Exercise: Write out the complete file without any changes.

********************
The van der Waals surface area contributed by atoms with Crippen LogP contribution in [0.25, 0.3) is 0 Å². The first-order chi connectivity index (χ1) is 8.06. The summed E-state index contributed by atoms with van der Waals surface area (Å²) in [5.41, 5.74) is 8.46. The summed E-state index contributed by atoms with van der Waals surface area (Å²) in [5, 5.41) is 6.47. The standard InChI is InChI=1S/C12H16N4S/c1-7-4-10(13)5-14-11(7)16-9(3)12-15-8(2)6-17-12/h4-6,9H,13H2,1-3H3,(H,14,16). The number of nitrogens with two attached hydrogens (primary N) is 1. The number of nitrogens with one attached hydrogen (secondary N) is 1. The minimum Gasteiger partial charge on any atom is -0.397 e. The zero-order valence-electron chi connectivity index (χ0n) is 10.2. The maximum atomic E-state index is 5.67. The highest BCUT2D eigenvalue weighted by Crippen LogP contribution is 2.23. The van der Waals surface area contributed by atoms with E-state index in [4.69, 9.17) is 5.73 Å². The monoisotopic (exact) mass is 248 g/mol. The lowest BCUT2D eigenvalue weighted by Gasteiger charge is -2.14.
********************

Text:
The van der Waals surface area contributed by atoms with Crippen LogP contribution in [0.25, 0.3) is 0 Å². The first-order chi connectivity index (χ1) is 8.06. The summed E-state index contributed by atoms with van der Waals surface area (Å²) in [5.41, 5.74) is 8.46. The summed E-state index contributed by atoms with van der Waals surface area (Å²) in [5, 5.41) is 6.47. The standard InChI is InChI=1S/C12H16N4S/c1-7-4-10(13)5-14-11(7)16-9(3)12-15-8(2)6-17-12/h4-6,9H,13H2,1-3H3,(H,14,16). The number of nitrogens with two attached hydrogens (primary N) is 1. The number of nitrogens with one attached hydrogen (secondary N) is 1. The minimum Gasteiger partial charge on any atom is -0.397 e. The zero-order valence-electron chi connectivity index (χ0n) is 10.2. The maximum atomic E-state index is 5.67. The highest BCUT2D eigenvalue weighted by Crippen LogP contribution is 2.23. The van der Waals surface area contributed by atoms with E-state index in [4.69, 9.17) is 5.73 Å². The monoisotopic (exact) mass is 248 g/mol. The lowest BCUT2D eigenvalue weighted by Gasteiger charge is -2.14.